Photonics – the science of creating, detecting and manipulating light – is driving innovations in technologies ranging from smartphone displays and energy-saving lighting to medical instruments and self-driving cars. Researchers working for the EU-funded ACTPHAST 4.0 project have now also found a way to use photonics technology to increase internet speeds. Collaborating with Irish optical electronics company Pilot Photonics, the ACTPHAST 4.0 research team used photonics to significantly increase the bandwidth of fibre optics cables. The result was internet speeds of up to 40 terabytes per second. Most importantly, these speeds were reached with the existing infrastructure – that is, without having to lay new cables. As reported in an article posted on the ‘Silicon Republic’ news website, the researchers believe the internet to be “reaching a limit in performance and power efficiency.” It’s easy to understand why. The spread of on-demand streaming services and the rising popularity of virtual meeting tools and Internet of things devices (e.g. smart watches, medical sensors, fitness trackers) put more strain on current networks.
Helping data stick to its lane
The technology used in the project is based on a specialised laser called an optical comb developed by Pilot Photonics. The comb laser generates a series of equally spaced beams of different frequencies from one source. Unlike multiple independent lasers, the optical comb laser doesn’t require guard bands to prevent interference between frequency channels. The system uses photonic integration, a technique that fits many optical functions on a single photonic chip. Just like an electronic integrated circuit contains electronic components, so a photonic integrated circuit consists of components that work with light, or photons. “A way to visualise how our photonic-integrated circuits are helping the flow of information between data centres is to think of road to rail. On the road, the lanes must be much wider than the cars because the driver can veer left and right to some degree. This extra lane space represents the guard bands between wavelengths that are used in optical systems today,” explained Pilot Photonics co-founder and Chief Technical Officer Frank Smyth in the ‘Silicon Republic’ article. “With rail, you can pack trains right up side by side because they are on fixed tracks and cannot veer off them. This is like using an optical comb. The trains can’t bump into their neighbours because they are on fixed tracks. Data channels based on an optical comb can’t interfere because the spacing between them is physically and fundamentally fixed.” Using a photonic-integrated comb laser enables them to “combine four, eight or 16 transceivers onto a single chip bringing down power consumption, cost and size,” according to Smyth. “Innovations such as ours solve a real problem for our customers in the industry who need to keep up with society’s insatiable demand for new bandwidth-intensive data services without significant price increases.” ACTPHAST 4.0 (ACceleraTing PHotonics innovAtion for SME’s: a one STop-shop-incubator) is an innovation incubator for European companies working in photonics. It provides access to experts and state-of-the-art technologies from 24 of Europe’s top photonics research institutes with the aim of accelerating photonics take-up by SMEs. For more information, please see: ACTPHAST 4.0 project website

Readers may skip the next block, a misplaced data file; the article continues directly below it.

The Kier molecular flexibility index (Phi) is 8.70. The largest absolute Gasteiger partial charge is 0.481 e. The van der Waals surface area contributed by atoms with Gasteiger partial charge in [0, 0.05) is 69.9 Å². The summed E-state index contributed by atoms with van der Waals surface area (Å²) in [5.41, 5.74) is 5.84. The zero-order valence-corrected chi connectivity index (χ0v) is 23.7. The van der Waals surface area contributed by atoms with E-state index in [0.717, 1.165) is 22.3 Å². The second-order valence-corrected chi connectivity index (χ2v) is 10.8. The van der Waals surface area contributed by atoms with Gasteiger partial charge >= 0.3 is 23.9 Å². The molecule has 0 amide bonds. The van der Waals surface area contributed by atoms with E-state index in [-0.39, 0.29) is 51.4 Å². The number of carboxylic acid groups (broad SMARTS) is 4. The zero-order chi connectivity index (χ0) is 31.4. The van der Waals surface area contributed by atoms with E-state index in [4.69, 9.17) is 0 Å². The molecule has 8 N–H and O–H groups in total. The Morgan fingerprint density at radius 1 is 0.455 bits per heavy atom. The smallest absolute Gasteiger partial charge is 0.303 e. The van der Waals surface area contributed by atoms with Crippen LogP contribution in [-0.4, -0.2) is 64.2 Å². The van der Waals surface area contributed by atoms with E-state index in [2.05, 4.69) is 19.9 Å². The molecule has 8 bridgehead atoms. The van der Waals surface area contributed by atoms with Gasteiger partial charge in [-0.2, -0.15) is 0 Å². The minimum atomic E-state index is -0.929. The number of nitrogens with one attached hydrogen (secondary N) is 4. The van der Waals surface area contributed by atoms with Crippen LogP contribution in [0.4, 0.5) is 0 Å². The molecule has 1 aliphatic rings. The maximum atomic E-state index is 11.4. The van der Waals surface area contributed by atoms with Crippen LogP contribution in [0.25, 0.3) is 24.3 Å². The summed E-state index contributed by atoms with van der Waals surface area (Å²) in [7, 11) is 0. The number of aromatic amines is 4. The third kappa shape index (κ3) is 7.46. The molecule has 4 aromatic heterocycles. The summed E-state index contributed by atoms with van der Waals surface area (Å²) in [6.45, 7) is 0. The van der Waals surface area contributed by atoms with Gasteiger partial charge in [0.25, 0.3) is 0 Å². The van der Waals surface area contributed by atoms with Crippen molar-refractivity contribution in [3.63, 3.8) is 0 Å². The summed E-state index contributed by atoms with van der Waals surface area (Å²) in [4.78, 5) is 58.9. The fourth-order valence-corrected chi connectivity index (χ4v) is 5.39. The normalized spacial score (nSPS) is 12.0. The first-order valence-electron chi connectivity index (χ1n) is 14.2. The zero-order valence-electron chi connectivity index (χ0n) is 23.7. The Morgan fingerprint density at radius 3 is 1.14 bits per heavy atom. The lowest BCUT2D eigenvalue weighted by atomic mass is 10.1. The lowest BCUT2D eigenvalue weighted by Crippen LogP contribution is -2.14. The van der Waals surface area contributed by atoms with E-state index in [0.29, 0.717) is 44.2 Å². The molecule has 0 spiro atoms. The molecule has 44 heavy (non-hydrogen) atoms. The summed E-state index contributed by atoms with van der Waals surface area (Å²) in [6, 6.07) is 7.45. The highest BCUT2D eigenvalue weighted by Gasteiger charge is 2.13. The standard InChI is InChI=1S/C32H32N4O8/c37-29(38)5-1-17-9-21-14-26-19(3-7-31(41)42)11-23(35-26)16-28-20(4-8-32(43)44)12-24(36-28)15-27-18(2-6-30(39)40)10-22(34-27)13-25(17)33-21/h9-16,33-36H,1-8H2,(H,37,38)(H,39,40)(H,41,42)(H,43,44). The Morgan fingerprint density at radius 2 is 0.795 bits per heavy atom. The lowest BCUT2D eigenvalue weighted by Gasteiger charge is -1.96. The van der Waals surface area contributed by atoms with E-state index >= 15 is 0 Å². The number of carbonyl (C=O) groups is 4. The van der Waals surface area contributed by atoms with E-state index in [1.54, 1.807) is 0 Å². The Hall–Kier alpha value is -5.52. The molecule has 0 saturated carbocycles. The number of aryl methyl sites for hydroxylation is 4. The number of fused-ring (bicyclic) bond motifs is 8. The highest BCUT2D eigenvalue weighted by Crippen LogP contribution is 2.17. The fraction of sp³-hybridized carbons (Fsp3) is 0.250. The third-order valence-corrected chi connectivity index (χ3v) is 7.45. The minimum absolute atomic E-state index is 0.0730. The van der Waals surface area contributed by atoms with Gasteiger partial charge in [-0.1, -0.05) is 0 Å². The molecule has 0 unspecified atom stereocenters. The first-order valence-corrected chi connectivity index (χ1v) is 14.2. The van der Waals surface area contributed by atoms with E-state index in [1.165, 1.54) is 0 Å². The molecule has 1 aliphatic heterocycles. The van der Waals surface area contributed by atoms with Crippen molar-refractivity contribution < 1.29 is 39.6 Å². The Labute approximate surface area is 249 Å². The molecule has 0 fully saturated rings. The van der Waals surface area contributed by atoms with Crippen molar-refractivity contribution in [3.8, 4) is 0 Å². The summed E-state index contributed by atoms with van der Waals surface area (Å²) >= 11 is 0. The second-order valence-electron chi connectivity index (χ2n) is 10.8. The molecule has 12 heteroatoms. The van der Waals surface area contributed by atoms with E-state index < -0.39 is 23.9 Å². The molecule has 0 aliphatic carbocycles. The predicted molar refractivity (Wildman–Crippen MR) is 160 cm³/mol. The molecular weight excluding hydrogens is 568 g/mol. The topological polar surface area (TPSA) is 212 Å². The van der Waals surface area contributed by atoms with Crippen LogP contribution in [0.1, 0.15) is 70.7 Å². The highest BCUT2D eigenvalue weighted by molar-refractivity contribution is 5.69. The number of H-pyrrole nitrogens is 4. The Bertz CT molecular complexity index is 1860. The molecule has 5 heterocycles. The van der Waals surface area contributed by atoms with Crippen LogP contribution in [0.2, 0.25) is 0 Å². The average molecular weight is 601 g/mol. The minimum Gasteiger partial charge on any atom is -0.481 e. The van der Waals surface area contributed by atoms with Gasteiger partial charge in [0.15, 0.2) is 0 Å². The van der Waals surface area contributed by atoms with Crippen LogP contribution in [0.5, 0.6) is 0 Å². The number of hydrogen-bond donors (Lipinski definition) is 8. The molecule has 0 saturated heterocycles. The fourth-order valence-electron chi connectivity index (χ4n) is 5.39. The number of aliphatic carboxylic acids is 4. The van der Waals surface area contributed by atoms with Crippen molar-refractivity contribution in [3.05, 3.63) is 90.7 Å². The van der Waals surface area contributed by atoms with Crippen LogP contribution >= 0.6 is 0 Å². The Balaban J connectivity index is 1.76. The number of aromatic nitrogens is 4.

ACTPHAST 4.0, photonics, photonic integration, optical comb, laser, internet, bandwidth